You may have noticed a product called synbiotics in a pharmacy or health food store. The term “synbiotics” refers to a product that contains both prebiotics and probiotics. Although the term “synbiotics” is new, supplements containing a blend of probiotics and prebiotics have been available for a long time.

What are synbiotics?

Synbiotics are food ingredients or dietary supplements that combine probiotics and prebiotics in a synergistic way. According to the synbiotics concept, synbiotics mixture probiotics and prebiotics benefit the host by improving the survival and implantation of live microbial in the gastrointestinal tract, by selectively stimulating or activating the growth of one or a limited number of health-promoting bacteria.

Probiotics and prebiotics have long been known to work together in a synergistic manner. They’ve always worked in tandem, and both are naturally present in our diet. Prebiotics are indigestible fibers that feed only the good bacteria in our gut, allowing them to flourish. They can be found in foods like garlic, onions, and legumes, but they can also be taken as a supplement. Probiotics, on the other hand, are beneficial bacteria that colonize the gastrointestinal tract. They have many health benefits, including supporting digestion, immunity, skin health, and energy, to name a few. Probiotics, like prebiotics, are found naturally in fermented foods like live yoghurt or sauerkraut, but they can also be purchased as food supplements.

What do synbiotics do?

Synbiotics have always been an appealing option for promoting the health of the gut microbiome because they combine friendly bacteria with an appropriate food source for good bacteria in a single supplement. This can be extremely beneficial because the microbes in our gut are heavily influenced by our environment, which includes universally common factors like diet, medication use, stress levels, and exercise. Depletion of beneficial bacteria as a result of an unhealthy diet low in fruits and vegetables or antibiotic use can disrupt the delicate balance of our gut microbiome, allowing the growth of less desirable microorganisms. This is known as dysbiosis. Using synbiotics ensures that the probiotics in the supplement have a food source in the gut, though it is still important to eat a healthy balanced diet rich in fruits and vegetables.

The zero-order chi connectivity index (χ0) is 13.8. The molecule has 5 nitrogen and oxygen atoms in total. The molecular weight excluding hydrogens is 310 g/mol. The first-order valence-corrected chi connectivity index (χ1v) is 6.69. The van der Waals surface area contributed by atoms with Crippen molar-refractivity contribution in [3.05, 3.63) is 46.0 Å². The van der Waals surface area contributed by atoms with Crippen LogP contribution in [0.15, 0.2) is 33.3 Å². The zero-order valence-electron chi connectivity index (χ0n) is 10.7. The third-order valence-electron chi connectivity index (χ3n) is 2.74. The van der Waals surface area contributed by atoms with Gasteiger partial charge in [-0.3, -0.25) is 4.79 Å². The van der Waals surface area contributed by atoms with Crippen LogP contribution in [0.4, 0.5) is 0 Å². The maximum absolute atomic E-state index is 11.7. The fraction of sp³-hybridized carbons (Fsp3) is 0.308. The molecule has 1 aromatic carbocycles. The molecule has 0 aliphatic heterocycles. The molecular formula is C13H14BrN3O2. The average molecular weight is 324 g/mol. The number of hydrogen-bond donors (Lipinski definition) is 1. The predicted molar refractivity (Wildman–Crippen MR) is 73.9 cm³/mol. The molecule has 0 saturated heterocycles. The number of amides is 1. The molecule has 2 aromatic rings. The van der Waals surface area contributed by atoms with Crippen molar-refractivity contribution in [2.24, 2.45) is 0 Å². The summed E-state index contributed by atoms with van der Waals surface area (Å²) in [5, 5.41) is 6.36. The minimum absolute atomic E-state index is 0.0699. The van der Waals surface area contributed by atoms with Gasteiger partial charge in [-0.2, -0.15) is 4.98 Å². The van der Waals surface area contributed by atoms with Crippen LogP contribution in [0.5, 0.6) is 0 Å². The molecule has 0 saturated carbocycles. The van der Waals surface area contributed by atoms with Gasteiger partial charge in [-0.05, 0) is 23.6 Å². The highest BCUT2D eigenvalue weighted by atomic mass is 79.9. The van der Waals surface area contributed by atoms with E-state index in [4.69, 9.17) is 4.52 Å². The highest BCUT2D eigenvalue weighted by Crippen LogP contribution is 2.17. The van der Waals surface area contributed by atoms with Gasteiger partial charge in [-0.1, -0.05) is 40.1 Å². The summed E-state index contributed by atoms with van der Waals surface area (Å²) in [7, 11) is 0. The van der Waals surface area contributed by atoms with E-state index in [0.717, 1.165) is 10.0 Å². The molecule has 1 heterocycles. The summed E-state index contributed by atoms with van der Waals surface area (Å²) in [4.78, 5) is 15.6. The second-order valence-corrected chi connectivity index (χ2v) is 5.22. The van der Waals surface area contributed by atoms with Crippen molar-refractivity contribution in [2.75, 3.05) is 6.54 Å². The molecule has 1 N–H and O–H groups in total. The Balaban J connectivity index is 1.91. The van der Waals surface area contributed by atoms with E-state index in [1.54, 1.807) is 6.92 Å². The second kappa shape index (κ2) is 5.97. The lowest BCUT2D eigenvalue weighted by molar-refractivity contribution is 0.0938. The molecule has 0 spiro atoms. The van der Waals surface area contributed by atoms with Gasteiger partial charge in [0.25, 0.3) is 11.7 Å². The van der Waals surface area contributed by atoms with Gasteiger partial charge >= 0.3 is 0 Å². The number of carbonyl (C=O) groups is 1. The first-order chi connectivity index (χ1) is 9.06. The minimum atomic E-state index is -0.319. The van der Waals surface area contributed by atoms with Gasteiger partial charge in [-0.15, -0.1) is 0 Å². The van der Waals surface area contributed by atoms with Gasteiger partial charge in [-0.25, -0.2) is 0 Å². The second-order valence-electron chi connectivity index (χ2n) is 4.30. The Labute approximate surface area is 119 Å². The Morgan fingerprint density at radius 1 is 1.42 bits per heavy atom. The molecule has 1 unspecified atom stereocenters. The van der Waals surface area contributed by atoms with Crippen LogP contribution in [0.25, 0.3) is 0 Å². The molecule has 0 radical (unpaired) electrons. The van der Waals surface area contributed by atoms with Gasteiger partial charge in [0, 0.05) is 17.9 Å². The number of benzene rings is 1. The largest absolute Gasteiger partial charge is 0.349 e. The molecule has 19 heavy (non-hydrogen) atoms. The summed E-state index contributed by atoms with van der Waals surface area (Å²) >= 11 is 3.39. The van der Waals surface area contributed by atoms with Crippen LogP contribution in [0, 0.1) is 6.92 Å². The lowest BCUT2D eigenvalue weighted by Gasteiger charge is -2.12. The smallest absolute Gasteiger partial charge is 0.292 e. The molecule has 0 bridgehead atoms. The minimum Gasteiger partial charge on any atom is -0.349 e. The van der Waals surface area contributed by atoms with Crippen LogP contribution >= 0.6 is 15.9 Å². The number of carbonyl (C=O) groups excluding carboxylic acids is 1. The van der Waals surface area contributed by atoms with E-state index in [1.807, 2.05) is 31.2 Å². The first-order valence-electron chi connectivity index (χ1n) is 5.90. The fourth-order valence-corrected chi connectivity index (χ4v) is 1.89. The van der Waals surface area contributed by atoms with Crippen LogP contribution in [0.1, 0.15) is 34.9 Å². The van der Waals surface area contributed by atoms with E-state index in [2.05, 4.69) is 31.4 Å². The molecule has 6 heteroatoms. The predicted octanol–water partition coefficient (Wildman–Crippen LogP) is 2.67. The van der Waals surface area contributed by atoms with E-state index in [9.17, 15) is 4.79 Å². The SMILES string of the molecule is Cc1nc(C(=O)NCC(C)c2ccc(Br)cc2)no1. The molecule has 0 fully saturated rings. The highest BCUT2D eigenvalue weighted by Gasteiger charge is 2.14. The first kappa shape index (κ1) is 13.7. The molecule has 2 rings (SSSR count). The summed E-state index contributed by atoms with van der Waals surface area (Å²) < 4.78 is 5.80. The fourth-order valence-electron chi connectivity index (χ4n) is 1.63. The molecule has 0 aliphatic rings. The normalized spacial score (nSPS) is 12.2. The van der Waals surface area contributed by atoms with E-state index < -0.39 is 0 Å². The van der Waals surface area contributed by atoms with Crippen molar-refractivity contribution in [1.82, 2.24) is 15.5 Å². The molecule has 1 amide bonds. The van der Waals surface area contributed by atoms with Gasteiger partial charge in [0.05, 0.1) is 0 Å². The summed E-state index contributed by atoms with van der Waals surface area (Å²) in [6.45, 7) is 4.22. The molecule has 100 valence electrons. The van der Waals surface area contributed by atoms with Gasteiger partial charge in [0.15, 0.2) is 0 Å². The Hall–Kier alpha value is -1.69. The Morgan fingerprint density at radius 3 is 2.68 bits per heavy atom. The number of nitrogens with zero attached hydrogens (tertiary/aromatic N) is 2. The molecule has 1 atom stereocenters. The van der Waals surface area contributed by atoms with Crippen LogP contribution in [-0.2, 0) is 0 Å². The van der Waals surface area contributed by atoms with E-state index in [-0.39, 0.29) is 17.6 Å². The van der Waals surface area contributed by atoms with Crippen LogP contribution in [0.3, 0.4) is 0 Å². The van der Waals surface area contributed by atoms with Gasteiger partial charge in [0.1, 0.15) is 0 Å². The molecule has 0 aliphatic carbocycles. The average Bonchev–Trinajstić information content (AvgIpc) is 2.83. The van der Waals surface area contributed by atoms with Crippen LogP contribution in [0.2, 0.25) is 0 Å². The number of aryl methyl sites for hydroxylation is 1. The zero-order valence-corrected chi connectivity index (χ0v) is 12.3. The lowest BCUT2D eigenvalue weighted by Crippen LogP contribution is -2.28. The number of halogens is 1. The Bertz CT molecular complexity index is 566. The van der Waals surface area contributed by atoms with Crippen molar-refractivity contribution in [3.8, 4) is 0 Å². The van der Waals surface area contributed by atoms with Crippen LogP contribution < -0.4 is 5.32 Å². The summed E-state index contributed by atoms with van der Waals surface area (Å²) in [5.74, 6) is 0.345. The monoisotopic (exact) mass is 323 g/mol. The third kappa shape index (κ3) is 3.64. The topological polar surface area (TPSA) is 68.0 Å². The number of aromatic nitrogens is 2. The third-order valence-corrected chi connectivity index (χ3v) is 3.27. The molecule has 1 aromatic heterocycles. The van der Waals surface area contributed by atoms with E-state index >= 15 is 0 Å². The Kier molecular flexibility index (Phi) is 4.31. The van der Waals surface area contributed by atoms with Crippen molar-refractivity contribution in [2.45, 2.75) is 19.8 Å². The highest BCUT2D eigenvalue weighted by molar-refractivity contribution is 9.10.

Synbiotics can be an extremely effective way to improve overall gut health. The prebiotics in them not only feed the probiotic bacteria in the supplement, but also the populations of indigenous natural friendly bacteria that live in our gut. The bacterial composition of the gut microbiome varies greatly between individuals, with each person having their own unique gut microbiome pattern that fluctuates over time. Encouraging the growth of our own unique friendly bacteria populations is appealing because increased diversity of bacteria in our gut has been linked to improved health.

Although synbiotics have many benefits, it is worth remembering that not everyone tolerates prebiotics well, whether in diet or supplement form. In those suffering from severe IBS, it is very common to have a sensitivity to prebiotics. Individuals may complain of increased bloating, gas, abdominal pain, and cramping after ingesting a prebiotic due to excessive bacterial fermentation and subsequent gas production. These effects often will subside as the microbiome adjusts, but some individuals may find that they always struggle to digest certain types of prebiotic fibres. Synbiotics therefore would not be suitable for those with a sensitivity to prebiotics. However, a probiotic supplement alone may be of great benefit to an IBS sufferer, helping to introduce more beneficial strains into the gut and improving the quality of the microbiome. Introducing well-researched friendly bacteria to the gut can help modify dysbiosis, an imbalance between beneficial and more harmful bacteria, which has been implicated in IBS.

Overall, the most important thing is still to choose the strains of probiotics most suited to your individual needs.

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